Abstract

Multiple scattering limits the contrast in optical imaging of thick specimens. Here, we present gradient light interference microscopy (GLIM) to extract three-dimensional information from both thin and thick unlabeled specimens. GLIM exploits a special case of low-coherence interferometry to extract phase information from the specimen, which in turn can be used to measure cell mass, volume, surface area, and their evolutions in time. Because it combines multiple intensity images that correspond to controlled phase shifts between two interfering waves, gradient light interference microscopy is capable of suppressing the incoherent background due to multiple scattering. GLIM can potentially become a valuable tool for in vitro fertilization, where contrast agents and fluorophores may impact the viability of the embryo. Since GLIM is implemented as an add-on module to an existing inverted microscope, we anticipate that it will be adopted rapidly by the biological community.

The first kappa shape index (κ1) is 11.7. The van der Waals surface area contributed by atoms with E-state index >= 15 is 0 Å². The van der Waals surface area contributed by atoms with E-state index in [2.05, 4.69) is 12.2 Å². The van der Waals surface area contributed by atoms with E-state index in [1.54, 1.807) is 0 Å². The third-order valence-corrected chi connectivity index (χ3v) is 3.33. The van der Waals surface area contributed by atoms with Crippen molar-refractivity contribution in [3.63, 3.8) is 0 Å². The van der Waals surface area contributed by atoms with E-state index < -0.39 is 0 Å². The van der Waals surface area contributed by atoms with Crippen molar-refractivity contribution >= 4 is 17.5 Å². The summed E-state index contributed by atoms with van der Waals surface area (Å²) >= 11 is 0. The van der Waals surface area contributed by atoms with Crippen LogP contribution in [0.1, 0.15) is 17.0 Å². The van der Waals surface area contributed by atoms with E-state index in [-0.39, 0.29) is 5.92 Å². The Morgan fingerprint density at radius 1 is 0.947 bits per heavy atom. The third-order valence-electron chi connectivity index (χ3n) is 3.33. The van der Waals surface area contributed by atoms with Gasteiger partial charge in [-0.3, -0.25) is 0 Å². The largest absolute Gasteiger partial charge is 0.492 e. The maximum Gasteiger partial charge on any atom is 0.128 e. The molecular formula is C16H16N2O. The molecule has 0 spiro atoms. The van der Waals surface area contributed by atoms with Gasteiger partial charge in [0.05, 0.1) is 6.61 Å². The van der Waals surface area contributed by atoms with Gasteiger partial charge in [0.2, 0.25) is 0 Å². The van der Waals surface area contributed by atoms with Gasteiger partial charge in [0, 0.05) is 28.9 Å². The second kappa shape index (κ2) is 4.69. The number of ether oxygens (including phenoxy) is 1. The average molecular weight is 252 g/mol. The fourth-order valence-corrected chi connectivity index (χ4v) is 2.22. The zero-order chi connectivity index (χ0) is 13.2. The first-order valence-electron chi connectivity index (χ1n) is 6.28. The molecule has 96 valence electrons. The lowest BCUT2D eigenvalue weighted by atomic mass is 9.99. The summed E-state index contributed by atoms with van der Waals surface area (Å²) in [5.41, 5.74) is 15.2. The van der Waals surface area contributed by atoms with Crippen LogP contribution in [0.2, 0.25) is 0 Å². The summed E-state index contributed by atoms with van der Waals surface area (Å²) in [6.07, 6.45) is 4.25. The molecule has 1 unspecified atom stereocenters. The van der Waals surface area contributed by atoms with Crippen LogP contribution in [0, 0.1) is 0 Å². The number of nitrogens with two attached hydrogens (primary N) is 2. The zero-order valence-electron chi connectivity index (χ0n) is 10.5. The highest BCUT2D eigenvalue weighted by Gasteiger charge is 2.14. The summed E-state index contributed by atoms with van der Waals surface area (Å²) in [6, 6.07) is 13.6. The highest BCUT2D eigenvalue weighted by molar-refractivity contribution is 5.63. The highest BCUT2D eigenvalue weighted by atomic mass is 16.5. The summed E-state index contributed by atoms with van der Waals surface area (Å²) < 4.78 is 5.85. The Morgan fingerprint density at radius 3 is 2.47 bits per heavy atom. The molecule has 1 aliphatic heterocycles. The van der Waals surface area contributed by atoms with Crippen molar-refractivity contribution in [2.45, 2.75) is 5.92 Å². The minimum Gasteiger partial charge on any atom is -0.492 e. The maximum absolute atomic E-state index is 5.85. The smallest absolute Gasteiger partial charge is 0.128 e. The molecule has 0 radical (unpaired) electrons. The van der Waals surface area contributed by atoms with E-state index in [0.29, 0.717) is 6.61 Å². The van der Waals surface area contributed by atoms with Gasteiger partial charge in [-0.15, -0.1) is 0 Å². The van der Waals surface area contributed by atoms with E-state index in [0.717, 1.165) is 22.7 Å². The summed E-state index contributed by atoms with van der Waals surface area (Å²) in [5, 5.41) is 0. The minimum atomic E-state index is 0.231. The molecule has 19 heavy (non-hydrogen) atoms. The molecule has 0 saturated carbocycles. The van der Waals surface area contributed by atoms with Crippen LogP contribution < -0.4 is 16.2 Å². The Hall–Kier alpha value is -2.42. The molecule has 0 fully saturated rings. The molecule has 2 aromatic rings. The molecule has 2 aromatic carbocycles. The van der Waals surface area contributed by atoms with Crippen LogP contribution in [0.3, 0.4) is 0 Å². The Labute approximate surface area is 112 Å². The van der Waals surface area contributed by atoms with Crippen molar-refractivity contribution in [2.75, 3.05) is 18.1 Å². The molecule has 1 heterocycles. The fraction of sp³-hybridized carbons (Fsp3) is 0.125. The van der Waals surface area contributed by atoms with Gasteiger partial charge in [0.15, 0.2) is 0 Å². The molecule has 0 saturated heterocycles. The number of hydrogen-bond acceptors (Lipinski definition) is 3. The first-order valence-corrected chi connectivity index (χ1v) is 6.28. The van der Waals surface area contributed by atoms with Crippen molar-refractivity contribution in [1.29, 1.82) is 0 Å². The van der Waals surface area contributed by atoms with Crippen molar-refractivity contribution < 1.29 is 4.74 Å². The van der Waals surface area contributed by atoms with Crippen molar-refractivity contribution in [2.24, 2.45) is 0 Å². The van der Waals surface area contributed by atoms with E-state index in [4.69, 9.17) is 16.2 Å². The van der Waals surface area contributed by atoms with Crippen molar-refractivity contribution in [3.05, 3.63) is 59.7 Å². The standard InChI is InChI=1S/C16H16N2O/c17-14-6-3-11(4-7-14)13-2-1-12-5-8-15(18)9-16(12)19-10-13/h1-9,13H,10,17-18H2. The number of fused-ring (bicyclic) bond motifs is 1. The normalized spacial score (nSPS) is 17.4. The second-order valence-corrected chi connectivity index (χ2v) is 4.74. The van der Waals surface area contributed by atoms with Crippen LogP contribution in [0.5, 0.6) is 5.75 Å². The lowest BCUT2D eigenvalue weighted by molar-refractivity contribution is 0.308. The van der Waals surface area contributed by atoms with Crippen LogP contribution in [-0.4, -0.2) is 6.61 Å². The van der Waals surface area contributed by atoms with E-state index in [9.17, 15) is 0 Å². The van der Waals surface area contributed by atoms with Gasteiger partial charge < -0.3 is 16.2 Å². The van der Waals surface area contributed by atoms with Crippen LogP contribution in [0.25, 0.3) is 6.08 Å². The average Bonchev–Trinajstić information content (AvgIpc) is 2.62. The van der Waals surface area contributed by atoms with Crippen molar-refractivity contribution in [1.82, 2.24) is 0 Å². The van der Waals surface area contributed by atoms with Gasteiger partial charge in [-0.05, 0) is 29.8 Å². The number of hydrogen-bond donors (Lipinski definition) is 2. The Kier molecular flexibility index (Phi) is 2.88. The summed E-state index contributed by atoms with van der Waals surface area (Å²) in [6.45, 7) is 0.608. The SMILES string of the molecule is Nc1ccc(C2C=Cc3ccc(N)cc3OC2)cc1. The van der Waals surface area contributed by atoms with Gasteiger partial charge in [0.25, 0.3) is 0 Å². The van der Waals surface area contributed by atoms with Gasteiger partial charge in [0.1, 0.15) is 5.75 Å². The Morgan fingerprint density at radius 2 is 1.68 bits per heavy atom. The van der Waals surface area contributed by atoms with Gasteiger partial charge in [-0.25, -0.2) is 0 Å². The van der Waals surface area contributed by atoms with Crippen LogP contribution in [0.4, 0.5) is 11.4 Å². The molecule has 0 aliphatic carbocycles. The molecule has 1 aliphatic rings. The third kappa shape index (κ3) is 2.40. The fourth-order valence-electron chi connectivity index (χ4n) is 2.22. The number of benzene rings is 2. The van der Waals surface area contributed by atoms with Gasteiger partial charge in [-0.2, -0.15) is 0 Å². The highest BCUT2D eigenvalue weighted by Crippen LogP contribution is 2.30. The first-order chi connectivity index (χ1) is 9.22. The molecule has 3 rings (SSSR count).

Original languageEnglish (US)
Article number210
JournalNature communications
Volume8
Issue number1
DOIs
StatePublished - Dec 1 2017

ASJC Scopus subject areas

  • Chemistry(all)
  • Biochemistry, Genetics and Molecular Biology(all)
  • Physics and Astronomy(all)

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